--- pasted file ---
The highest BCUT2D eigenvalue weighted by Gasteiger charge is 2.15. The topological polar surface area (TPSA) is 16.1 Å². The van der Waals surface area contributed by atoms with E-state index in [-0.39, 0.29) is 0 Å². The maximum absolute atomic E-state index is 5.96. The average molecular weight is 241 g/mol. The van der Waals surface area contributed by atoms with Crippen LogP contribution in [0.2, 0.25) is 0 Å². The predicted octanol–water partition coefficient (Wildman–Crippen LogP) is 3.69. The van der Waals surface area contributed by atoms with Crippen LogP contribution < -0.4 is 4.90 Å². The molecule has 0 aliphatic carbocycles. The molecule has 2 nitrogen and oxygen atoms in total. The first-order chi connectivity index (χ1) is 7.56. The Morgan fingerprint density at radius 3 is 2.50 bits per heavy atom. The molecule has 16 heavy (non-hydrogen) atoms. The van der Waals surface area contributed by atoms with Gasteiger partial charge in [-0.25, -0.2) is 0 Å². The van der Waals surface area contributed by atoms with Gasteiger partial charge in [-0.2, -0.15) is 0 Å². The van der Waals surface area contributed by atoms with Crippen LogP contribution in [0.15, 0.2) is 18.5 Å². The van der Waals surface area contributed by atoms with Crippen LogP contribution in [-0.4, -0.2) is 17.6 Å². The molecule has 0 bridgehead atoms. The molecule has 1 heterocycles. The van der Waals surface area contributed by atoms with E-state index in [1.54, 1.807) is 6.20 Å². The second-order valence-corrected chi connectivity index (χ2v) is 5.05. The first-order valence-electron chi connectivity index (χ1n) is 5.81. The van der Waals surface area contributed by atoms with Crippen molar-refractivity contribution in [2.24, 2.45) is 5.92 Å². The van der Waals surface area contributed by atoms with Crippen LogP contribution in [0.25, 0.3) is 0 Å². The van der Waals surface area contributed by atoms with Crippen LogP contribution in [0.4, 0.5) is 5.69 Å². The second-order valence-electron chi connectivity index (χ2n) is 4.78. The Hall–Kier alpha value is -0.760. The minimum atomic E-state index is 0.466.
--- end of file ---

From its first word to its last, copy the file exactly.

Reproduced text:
The highest BCUT2D eigenvalue weighted by Gasteiger charge is 2.15. The topological polar surface area (TPSA) is 16.1 Å². The van der Waals surface area contributed by atoms with E-state index in [-0.39, 0.29) is 0 Å². The maximum absolute atomic E-state index is 5.96. The average molecular weight is 241 g/mol. The van der Waals surface area contributed by atoms with Crippen LogP contribution in [0.2, 0.25) is 0 Å². The predicted octanol–water partition coefficient (Wildman–Crippen LogP) is 3.69. The van der Waals surface area contributed by atoms with Crippen LogP contribution < -0.4 is 4.90 Å². The molecule has 0 aliphatic carbocycles. The molecule has 2 nitrogen and oxygen atoms in total. The first-order chi connectivity index (χ1) is 7.56. The Morgan fingerprint density at radius 3 is 2.50 bits per heavy atom. The molecule has 16 heavy (non-hydrogen) atoms. The van der Waals surface area contributed by atoms with Gasteiger partial charge in [-0.25, -0.2) is 0 Å². The van der Waals surface area contributed by atoms with Gasteiger partial charge in [-0.2, -0.15) is 0 Å². The van der Waals surface area contributed by atoms with Crippen LogP contribution in [0.15, 0.2) is 18.5 Å². The van der Waals surface area contributed by atoms with Crippen LogP contribution in [-0.4, -0.2) is 17.6 Å². The molecule has 0 bridgehead atoms. The molecule has 1 heterocycles. The van der Waals surface area contributed by atoms with E-state index in [1.54, 1.807) is 6.20 Å². The second-order valence-corrected chi connectivity index (χ2v) is 5.05. The first-order valence-electron chi connectivity index (χ1n) is 5.81. The van der Waals surface area contributed by atoms with Crippen molar-refractivity contribution in [2.24, 2.45) is 5.92 Å². The van der Waals surface area contributed by atoms with Crippen LogP contribution in [0.25, 0.3) is 0 Å². The van der Waals surface area contributed by atoms with Crippen LogP contribution in [0.4, 0.5) is 5.69 Å². The second-order valence-electron chi connectivity index (χ2n) is 4.78. The Hall–Kier alpha value is -0.760. The minimum atomic E-state index is 0.466.